Some of these are bound to remain out of our reach forever; some are tantalizingly close.  But the Savory discs show us that miracles of a jazz sort DO happen.  As do the acetates Scott Black rescued from a dumpster in New Orleans.

What discs do you dream about?  This post, incidentally, has been taking shape in my mind for weeks, but what nudged it towards the light was our visit to a wonderful Berkeley, CA flea market / second-hand store called BAZAAR GILMAN, where there were records.  No revelations, but a splendid mix of oddities, including a few RCA Victor vinyl home recording discs and a few Recordio-Gay ones.  All full, with dispiriting titles such as WEDDING MARCH, BERCEUSE, and PIPE ORGAN.  But one never knows!

While you’re up, would you put on those airshots from the Reno Club, 1935?  (There was a radio wire: how else could John Hammond have heard the nine-piece Basie band in his car?)

CAUTION! HOT! THE REYNOLDS BROTHERS and FRIENDS at DIXIELAND MONTEREY (March 5, 2011)

Looking back on it, I believe my parents were over-cautious: the air was full of BE CAREFUL!  But perhaps they knew more than I gave them credit for at the time.

It is in their spirit that I post the following warning before my latest jazz videos, and I think you should take it very seriously:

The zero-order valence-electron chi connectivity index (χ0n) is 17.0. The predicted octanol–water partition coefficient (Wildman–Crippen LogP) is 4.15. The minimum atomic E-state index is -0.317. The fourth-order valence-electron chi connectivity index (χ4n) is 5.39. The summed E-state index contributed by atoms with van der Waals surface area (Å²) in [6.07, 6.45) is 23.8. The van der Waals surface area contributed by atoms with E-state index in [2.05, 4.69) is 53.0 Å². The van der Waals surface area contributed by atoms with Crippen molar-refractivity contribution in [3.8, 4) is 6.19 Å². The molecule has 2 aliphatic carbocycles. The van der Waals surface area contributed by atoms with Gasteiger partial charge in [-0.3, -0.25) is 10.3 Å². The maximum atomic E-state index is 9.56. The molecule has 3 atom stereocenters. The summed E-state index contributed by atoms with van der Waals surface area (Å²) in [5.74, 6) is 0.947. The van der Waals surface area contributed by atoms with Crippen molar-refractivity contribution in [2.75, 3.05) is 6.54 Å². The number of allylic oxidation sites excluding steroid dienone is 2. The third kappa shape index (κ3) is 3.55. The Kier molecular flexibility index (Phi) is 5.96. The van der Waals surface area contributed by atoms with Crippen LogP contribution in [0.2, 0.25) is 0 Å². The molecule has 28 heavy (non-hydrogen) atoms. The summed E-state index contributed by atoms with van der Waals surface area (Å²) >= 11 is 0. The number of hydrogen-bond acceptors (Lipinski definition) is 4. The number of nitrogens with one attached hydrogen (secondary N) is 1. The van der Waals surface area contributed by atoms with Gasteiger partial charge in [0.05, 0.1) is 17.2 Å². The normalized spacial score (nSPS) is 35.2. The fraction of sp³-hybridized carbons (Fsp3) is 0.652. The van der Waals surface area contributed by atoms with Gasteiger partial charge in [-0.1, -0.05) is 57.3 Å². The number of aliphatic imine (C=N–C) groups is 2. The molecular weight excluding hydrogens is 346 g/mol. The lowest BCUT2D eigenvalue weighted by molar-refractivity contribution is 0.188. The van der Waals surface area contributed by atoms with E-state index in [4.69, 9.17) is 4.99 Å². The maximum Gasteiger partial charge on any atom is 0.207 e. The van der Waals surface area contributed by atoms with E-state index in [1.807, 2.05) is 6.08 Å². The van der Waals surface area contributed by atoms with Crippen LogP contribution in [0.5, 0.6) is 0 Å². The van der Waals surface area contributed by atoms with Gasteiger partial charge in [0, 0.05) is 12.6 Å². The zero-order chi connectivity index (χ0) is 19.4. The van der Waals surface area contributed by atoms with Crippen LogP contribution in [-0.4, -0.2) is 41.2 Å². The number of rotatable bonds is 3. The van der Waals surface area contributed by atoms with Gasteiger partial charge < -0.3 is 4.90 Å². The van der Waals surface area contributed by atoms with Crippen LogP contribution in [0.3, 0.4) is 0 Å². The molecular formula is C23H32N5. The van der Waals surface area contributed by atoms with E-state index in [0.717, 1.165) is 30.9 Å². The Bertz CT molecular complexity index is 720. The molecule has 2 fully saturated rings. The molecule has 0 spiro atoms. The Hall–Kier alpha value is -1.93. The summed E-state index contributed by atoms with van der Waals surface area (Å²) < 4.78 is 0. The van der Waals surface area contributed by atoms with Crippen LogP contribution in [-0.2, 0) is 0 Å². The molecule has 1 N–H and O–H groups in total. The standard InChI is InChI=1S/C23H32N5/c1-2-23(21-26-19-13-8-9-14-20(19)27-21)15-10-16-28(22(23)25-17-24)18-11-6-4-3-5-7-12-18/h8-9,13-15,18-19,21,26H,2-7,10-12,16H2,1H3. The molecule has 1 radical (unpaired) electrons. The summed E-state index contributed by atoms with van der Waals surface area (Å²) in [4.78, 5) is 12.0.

The Reynolds Brothers could singe your fingers, your clothing, or anything else available.  They are dangerous!  I was driving home from work about ten days ago with one of their CDs in the player — it was on a seven-minute plus romp on HAPPY FEET featuring Scott Black, Dan Levinson, Allan Vache, and others — and I couldn’t help myself.  I am only glad that no police officer saw me joyously whacking my head into the headrest (what else is it there for?) on 2 and 4.  And then I played the track again.  Ecstatic jive!

By the Reynolds Brothers, I mean John (guitar, vocal, scat, whistling); Ralf (washboard, commentary, whistle-blowing); Marc Caparone (cornet); Katie Cavera (string bass); and special guest pianist Marc Allen Jones.  This set was recorded at Dixieland Monterey (the Jazz Bash by the Bay) on March 5. 2011.

Here we go!  And you can put the boys in white dinner jackets and bow ties, but you can’t stop them from swinging like mad.  How about a little FUTURISTIC JUNGLEISM to scare the next-door neighbors?

In the mood for something Asian?  Here’s CHINA BOY:

Be kind to all living creatures (say McKinney’s Cotton Pickers), so NEVER SWAT A FLY (and Ralf tells about Grandma ZaSu Pitts):

Something familiar — LADY BE GOOD in the key of love:

And Katie comes out to do her winsomely naughty-but-innocent DO SOMETHING.  (She’s happily married, though, fellows, so sit back down.):

I don’t know what the subconscious link between Katie’s song and the Boswell Sisters’ classic SENTIMENTAL GENTLEMAN FROM GEORGIA is, but if anyone could “do something” to relax those jangled nerves it would be this Southern swain: